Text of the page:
Dr. Larissa Kojoué
Larissa Kojoué is a Cameroonian scholar, Doctor of Political Science, graduated from the University of Yaoundé 2-Soa/Cameroon in 2006, and from the Institute of Political Studies of Bordeaux/France in 2013. Researcher, lecturer, feminist and social justice activist, Larissa Kojoué is passionate about women human rights and African literature. Her experience includes the realization of several scientific and community research projects, the publication of a dozen articles on global health issues, Citizenship and State-Society relations. It also includes teaching political sociology at the University of Lyon Lumière and the University of Buea. In parallel to her academic work, she is also engaged in activist work: movement building, resource mobilization and coordination of community projects specifically targeting women and sexual minorities in West and Central Africa. Current research project: Queering the Internet: digital practices and Sexual politics in contemporary West and Central Africa.
- « Distorsions et dilemmes du système performatif de l’aide internationale au développement », Avec Anne Le Naëlou et Elisabeth Hoffman, Revue internationale des études du développement, 241-1, 7-37, 2020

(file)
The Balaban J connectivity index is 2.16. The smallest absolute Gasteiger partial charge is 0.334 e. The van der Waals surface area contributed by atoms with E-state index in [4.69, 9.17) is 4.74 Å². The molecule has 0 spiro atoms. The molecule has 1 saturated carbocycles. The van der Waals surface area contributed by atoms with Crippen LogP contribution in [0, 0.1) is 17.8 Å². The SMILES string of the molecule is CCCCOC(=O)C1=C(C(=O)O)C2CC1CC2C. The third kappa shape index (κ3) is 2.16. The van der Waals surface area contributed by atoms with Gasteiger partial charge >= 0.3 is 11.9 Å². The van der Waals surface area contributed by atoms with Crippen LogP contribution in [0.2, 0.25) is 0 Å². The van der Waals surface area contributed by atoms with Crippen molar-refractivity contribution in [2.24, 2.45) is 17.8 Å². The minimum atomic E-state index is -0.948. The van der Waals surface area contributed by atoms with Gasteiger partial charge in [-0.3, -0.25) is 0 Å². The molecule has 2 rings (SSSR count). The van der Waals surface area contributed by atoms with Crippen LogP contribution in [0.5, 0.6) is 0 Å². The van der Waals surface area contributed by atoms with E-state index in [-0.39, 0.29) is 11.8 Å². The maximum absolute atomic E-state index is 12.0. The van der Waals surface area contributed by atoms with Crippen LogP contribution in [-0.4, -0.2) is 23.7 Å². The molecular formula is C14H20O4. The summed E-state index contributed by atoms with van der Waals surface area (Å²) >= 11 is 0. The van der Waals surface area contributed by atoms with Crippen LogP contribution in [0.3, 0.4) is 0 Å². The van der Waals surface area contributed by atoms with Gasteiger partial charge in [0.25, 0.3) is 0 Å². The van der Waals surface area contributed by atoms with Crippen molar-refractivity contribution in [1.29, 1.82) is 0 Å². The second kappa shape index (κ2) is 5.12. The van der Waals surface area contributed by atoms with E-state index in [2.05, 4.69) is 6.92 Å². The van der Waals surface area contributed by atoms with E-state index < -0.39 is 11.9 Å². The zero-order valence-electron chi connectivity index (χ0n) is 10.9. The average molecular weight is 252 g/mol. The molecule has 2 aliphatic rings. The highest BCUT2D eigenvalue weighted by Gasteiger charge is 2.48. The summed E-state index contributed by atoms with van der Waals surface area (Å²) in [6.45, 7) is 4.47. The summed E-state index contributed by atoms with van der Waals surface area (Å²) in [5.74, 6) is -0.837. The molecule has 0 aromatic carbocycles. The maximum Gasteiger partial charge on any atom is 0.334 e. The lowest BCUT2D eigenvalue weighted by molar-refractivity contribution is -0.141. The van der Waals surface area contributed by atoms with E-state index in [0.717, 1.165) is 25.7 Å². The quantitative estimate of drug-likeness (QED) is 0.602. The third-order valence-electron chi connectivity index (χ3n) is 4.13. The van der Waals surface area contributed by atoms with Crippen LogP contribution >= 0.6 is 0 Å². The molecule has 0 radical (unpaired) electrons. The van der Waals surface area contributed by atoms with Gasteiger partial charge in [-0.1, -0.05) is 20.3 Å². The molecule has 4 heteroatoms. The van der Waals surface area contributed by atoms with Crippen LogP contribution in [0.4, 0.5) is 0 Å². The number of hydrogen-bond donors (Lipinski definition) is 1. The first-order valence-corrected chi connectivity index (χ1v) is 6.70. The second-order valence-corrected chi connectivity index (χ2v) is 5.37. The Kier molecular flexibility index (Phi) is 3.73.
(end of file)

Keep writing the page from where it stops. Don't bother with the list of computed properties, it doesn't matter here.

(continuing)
- « La continuité autoritariste. Saisir les (non)transformations de l’Etat à partir des politiques de lutte contre le VIH/sida au Cameroun », Revue Internationale de politique de Développement, 12 (1), 2020
- « Un exclu peut-il être citoyen ? Mobilisations homosexuelles autour du VIH/sida et bio citoyenneté au Cameroun », Politique Africaine, 2019/1 (153).
- Larissa Kojoué (dir.), Tu seras docteur.e. mon enfant. Expériences et postures de recherche des thésards africains, Editions l’Harmattan, Paris, 2017
- “LGBT Rights in a Republic of Therapy. HIV/AIDS policies and the redefinition of citizenship in Cameroon”, Critical African Studies, 9:1, 91-105, 2017
In contexts marked by rejection, exclusion and severe condemnation of any reference to same sex sexualities or trans identities, the internet and digital media represent an horizon of absolute freedom. Little documented outside the fight against HIV/AIDS policies, how do queer mobilizations, but specifically the strategies of visibility of queer identities online, in contexts that prohibit their expression, inform us about the emergence or failure of a social movement that brings emancipation to women, sexual minorities, the discriminated and the excluded? Our reflection examines, on the one hand, the way in which sexual and gender minorities, which we gather under the generic term queer, occupy the public space online through social media, and also offline, and on the other hand, the political significance of such practices. These public exposures of contested genders and identities are often followed by serious security and health threats. They also reflect, however, profound political and social changes and inform the production of knowledge and political practices around gender and sexuality in Contemporary Cameroon.